Back to top
View user's profile Search for posts by this user Send private message Reply to topic Reply with quote
joker
seeker



Joined: 12 Aug 2006
Posts: 7705 | TRs
Location: state of confusion
joker
  Top

seeker
PostThu Sep 26, 2019 11:16 am 
Reply to topic Reply with quote
iron wrote:
quick drying tennis shoes.

This was more or less the approach the  US Army took when designing the Vietnam era combat boot, which was had porous sides, leather treated more for preventing rot than water intrusion, and they also had two metal  drain holes in the instep area. I.e. a boot that  would  dry  quickly  after getting  wet versus the GTX boot approach, which yields a boot that pretty much  NEVER dries out in the field once the water has intruded, which it always will in truly  miserable conditions. But the Vietnam boot strategy may be good for hot jungles or warm trips in the  desert Southwest or even up  here in summer, but is not as fully awesome in hypothermia weather.

The only boots I've every used that  truly keep water out have  rubber going  a fair  ways up - i.e. LL Bean "Main Hunting Shoes" (i.e. "Bean boots") or Sorells. But these aren't great *hiking* boots and that  same waterproofness guarantees that  all my foot sweat will stay inside the boot when exerting  (yes, vapor barrier socks can help  here, particularly in colder weather but are still not a perfect solution for  all wet conditions and situations).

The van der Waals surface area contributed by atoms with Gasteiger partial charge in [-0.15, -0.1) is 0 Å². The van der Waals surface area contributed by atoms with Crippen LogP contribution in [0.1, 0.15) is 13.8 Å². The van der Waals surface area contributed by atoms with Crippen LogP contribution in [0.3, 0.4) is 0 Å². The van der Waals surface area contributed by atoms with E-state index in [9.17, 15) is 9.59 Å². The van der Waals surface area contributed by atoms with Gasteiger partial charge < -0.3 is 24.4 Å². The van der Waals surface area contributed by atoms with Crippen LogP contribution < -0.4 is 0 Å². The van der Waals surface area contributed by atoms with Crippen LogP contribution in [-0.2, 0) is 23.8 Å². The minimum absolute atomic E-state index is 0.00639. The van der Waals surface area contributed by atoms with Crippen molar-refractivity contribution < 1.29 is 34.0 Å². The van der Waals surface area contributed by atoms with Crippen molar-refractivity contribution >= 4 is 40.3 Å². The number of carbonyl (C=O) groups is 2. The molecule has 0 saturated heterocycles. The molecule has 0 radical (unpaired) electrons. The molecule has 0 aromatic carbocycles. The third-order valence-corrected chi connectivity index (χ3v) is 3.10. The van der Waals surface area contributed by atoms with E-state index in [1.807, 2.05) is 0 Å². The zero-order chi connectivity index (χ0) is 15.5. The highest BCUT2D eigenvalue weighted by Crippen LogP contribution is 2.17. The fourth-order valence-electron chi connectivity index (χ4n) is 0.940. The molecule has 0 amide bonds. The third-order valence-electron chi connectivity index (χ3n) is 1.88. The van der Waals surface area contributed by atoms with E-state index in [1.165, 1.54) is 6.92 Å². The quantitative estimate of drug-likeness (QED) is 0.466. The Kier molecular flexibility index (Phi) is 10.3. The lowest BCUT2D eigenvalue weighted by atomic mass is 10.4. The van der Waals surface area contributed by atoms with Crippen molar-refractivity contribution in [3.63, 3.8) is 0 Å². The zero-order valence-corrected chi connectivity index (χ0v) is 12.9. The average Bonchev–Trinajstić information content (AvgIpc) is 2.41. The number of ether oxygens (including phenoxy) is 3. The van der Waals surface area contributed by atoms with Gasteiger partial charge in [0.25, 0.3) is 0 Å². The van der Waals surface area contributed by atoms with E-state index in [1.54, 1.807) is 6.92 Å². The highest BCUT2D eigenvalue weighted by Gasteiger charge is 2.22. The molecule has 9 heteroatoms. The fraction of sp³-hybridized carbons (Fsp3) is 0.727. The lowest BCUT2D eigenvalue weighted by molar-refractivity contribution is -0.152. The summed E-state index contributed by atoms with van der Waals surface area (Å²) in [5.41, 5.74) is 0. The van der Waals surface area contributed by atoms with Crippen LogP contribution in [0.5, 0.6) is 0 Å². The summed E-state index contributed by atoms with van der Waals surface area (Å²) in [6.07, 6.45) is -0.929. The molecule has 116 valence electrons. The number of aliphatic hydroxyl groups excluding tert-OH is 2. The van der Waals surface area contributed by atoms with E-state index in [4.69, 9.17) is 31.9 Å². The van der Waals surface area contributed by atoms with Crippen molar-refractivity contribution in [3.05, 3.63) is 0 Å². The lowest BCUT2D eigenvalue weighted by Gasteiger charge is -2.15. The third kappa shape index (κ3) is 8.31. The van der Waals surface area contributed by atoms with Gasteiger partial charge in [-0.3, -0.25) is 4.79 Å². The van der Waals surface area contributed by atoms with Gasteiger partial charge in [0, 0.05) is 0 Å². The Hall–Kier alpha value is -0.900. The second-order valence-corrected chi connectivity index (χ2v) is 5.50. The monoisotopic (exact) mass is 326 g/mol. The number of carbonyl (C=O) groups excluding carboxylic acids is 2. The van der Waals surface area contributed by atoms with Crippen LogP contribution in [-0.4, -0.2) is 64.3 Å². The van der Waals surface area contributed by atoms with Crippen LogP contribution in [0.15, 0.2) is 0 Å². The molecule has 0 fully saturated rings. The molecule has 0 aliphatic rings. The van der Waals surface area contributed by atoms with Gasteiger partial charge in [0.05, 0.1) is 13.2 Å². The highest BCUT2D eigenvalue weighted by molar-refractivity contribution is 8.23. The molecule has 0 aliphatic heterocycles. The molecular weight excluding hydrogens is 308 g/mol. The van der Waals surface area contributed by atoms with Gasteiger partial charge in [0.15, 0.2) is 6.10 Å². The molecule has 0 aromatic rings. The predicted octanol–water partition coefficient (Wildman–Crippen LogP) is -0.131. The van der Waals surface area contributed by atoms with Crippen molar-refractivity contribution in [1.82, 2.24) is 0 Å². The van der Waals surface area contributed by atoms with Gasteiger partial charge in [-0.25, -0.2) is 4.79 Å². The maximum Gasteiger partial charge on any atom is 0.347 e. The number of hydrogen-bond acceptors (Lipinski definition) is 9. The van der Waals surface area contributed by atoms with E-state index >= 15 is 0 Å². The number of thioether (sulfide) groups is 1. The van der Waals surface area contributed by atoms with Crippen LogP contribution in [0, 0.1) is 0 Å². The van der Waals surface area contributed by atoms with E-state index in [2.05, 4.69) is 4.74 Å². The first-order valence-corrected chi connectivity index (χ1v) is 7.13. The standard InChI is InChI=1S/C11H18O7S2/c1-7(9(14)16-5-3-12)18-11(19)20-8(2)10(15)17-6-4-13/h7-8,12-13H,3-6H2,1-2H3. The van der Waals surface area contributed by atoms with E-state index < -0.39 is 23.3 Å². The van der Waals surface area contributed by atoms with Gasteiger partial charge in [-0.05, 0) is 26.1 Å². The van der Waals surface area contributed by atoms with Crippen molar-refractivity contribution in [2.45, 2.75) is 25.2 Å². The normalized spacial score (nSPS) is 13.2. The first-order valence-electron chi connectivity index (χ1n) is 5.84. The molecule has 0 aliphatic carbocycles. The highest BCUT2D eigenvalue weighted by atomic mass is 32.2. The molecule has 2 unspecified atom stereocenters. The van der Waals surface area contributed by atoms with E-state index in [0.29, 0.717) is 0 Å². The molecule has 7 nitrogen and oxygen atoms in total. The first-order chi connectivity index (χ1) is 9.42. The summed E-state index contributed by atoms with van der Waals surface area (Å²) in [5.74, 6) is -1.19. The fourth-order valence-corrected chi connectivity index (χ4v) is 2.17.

Back to top
View user's profile Search for posts by this user Send private message Reply to topic Reply with quote
RandyHiker
Snarky Member



Joined: 27 Jul 2008
Posts: 6614 | TRs
Location: Bellevue at the moment.
RandyHiker
  Top

Snarky Member
PostThu Sep 26, 2019 12:09 pm 
Reply to topic Reply with quote
Schroder wrote:
Songs2 wrote:
For keeping feet dry, my simple solution is to don plastic bags over dry wool sox